But sponsored streams had an even smaller effect on the number of players, as well as the number of buyers, for a given game. The upshot is that, for most titles, sponsored streams are a money loser, with a median return on investment of -95 percent.

In short, for a typical game in the market, “it’s a really, really bad deal,” Morozov says.

Once again, lesser-known games were an exception to this rule. Their sales and number of players did increase following sponsored streams. “That was a positive surprise for us,” Morozov adds.

Another exception were games rated highly by critics. “We find that for these games, live streams on Twitch generate large and positive effects,” says Morozov.

Is influencer marketing all it’s cracked up to be?

The results of this study throw cold water on anecdotal reports that influencer promotion can have massive benefits and ROIs of 200 or even 300 percent. “Companies should be very careful not to overinterpret these anecdotes,” Morozov says.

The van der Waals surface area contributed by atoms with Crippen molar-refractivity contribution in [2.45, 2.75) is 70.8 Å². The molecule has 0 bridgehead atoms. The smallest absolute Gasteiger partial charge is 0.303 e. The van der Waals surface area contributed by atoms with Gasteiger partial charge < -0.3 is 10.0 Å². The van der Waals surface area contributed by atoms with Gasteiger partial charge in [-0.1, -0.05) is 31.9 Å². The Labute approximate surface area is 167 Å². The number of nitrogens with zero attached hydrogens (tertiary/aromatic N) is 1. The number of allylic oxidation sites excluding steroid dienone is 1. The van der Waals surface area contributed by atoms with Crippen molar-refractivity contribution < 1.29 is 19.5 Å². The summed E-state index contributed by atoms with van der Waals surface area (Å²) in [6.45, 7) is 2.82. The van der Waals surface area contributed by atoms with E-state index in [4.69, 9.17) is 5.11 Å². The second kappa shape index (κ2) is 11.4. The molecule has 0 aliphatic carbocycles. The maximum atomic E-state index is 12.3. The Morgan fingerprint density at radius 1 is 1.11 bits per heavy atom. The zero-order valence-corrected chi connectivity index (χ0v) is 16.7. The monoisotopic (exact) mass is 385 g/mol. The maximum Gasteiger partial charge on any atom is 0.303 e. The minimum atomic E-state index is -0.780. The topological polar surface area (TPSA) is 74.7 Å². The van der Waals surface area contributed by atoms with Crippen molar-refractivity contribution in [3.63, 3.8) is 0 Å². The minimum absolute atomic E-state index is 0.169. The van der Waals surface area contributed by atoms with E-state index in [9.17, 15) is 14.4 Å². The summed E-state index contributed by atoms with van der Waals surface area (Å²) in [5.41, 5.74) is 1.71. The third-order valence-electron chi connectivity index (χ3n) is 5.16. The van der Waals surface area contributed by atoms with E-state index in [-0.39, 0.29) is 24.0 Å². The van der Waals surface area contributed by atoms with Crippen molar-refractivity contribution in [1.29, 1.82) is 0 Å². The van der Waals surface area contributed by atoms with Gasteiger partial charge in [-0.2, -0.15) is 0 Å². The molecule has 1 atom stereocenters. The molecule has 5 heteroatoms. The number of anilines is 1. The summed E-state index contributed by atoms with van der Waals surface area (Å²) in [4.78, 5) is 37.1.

Morozov says he’s interested in whether these findings also apply to other kinds of influencer marketing. In China, for example, so-called live commerce—which melds livestreaming and online shopping—has grown into a $423 billion industry. The market in the U.S. is growing, too. Companies including Amazon have begun hiring popular online personalities to share their favorite products via sponsored livestreams on the Amazon website.

It’s possible that influencer marketing is more profitable in these contexts, because consumers come to sites like Amazon ready to shop, whereas many come to Twitch primarily for entertainment.

“But I think at this point, we just don’t know,” Morozov says. “As of now, I have not seen convincing evidence that the ROI is really high. But it would be interesting to study that.”

Featured Faculty

Assistant Professor of Marketing

About the Writer

Susie Allen was previously the senior research editor at Kellogg Insight.